March 25th, 2018, 07:02 AM  #1 
Senior Member Joined: Jun 2014 From: USA Posts: 366 Thanks: 26  Help Proving Whether a Certain Rational Exists  Tried and I'm Stumped
Trying to solve this: Let $r \in \, (0,1\, )$ and $r \notin \mathbb{Q}$. Let $r’ \in \, (0,1\, )$, $r’>r$, $r’ \notin \mathbb{Q}$, and $r’r \notin \mathbb{Q}$. Let $q \in A = \{ r’r+p : p \in \, (r,r+1\, ) \cap \mathbb{Q} \}$ Finally, one of the following statements must be true. The question is which? $$\text{1) } \exists q’ \in B = \, (r’,r’+1\, ) \cap \mathbb{Q} \text{ such that: } \{pq’ : p \in B\} = \{pq : p \in A\}$$ $$\text{2) } \nexists q’ \in B = \, (r’,r’+1\, ) \cap \mathbb{Q} \text{ such that: } \{pq’ : p \in B\} = \{pq : p \in A\}$$ Last edited by AplanisTophet; March 25th, 2018 at 07:40 AM. 
March 25th, 2018, 09:00 AM  #2 
Senior Member Joined: Aug 2012 Posts: 2,010 Thanks: 574 
Do we know any other "alternative" posters who, failing to make their point in one thread, simply start another?

March 25th, 2018, 09:06 AM  #3 
Senior Member Joined: Jun 2014 From: USA Posts: 366 Thanks: 26  What point is that? I know I haven’t made it a point to assert anything other than the fact that that my intuition seems flawed, so I’m sure you’re not talking about me. If you have an issue with me asking questions and trying to gain a deeper understanding then go $&@$ yourself.

March 25th, 2018, 11:40 AM  #4  
Senior Member Joined: Jun 2014 From: USA Posts: 366 Thanks: 26  Quote:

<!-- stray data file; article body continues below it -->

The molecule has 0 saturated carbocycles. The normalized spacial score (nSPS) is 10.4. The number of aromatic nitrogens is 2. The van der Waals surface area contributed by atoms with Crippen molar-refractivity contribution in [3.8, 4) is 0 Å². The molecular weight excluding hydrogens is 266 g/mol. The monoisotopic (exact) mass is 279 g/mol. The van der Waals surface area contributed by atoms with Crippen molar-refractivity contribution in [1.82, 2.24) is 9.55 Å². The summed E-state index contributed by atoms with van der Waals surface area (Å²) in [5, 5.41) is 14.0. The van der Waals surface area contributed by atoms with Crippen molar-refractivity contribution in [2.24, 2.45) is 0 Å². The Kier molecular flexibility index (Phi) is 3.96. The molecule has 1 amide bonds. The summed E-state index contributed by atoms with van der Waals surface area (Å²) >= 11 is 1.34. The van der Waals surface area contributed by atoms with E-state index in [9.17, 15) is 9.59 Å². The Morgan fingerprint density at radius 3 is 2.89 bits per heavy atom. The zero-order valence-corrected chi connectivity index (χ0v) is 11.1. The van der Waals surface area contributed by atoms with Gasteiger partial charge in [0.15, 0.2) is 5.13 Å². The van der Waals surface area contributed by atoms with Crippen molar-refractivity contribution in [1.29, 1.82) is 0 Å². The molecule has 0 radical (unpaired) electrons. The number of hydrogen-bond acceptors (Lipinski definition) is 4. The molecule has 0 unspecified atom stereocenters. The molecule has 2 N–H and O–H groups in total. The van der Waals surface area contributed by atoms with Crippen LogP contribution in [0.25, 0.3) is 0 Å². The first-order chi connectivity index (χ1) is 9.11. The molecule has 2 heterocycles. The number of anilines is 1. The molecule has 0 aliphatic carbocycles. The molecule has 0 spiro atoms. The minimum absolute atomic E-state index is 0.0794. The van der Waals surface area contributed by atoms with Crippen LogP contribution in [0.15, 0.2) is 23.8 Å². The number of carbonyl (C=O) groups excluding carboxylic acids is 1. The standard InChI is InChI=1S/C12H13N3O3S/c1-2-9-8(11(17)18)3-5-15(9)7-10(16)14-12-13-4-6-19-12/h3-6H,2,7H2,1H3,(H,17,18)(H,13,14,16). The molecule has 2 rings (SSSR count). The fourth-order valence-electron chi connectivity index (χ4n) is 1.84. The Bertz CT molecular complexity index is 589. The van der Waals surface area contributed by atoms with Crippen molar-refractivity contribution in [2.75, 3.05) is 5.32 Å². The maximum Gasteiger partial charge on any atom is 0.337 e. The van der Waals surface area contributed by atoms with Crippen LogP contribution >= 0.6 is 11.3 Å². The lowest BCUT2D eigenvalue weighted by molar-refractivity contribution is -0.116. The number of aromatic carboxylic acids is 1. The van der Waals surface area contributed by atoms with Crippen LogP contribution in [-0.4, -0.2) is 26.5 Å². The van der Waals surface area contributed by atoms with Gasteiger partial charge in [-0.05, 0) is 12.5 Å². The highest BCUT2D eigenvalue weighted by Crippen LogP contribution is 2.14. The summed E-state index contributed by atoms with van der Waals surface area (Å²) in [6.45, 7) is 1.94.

Finally, one of the following statements must be true. The question is which? $$\text{1) } \exists q’ \in B = \, (r’,r’+1\, ) \cap \mathbb{Q} \text{ such that: } \{q'p : p \in B\} = \{qp : p \in A\}$$ $$\text{2) } \nexists q’ \in B = \, (r’,r’+1\, ) \cap \mathbb{Q} \text{ such that: } \{q'p : p \in B\} = \{qp : p \in A\}$$  
March 25th, 2018, 02:19 PM  #5 
Senior Member Joined: Jun 2014 From: USA Posts: 366 Thanks: 26 
I believe I got an answer. Statement 2 is true. Proof: $$\sup(\{q'p : p\in B\})\sup(\{qp : p\in A\})=(q'\inf B)(q\inf A)=(q'r')(qr')=q'q \neq 0$$ If the two sets have different suprema, then they cannot be the same sets. The proof relies on asserting that $\inf B = \inf A = r'$. In so doing, we are essentially saying that the irrationals of $A$ can approach $r'$ to the EXACT same distance that the rationals of $B$ can approach $r'$. I'm not sure I buy that personally because there would be an 'infinitesimal difference,' but that's my common sense talking and not the math. 
March 25th, 2018, 02:31 PM  #6  
Senior Member Joined: Aug 2012 Posts: 2,010 Thanks: 574  Quote:
Can you express "exact same distance" more precisely? You know, it's not that I'm ignoring your question. It's just that it's so very similar to the conversation we had in 2016 that I'm having a hard time diving back into it. A personal problem on my part I'm sure. It took all the concentration I had back then to get to the bottom of the issue, and I'm finding myself psychologically blocked from diving in again. Last edited by Maschke; March 25th, 2018 at 02:44 PM.  
March 25th, 2018, 03:17 PM  #7  
Senior Member Joined: Jun 2014 From: USA Posts: 366 Thanks: 26  Quote:
Last edited by AplanisTophet; March 25th, 2018 at 03:21 PM.  
March 25th, 2018, 03:24 PM  #8 
Senior Member Joined: Jun 2014 From: USA Posts: 366 Thanks: 26 
Getting tired and making typos. Time for a walk and some fresh air. I think the immediately preceding post is ok now though.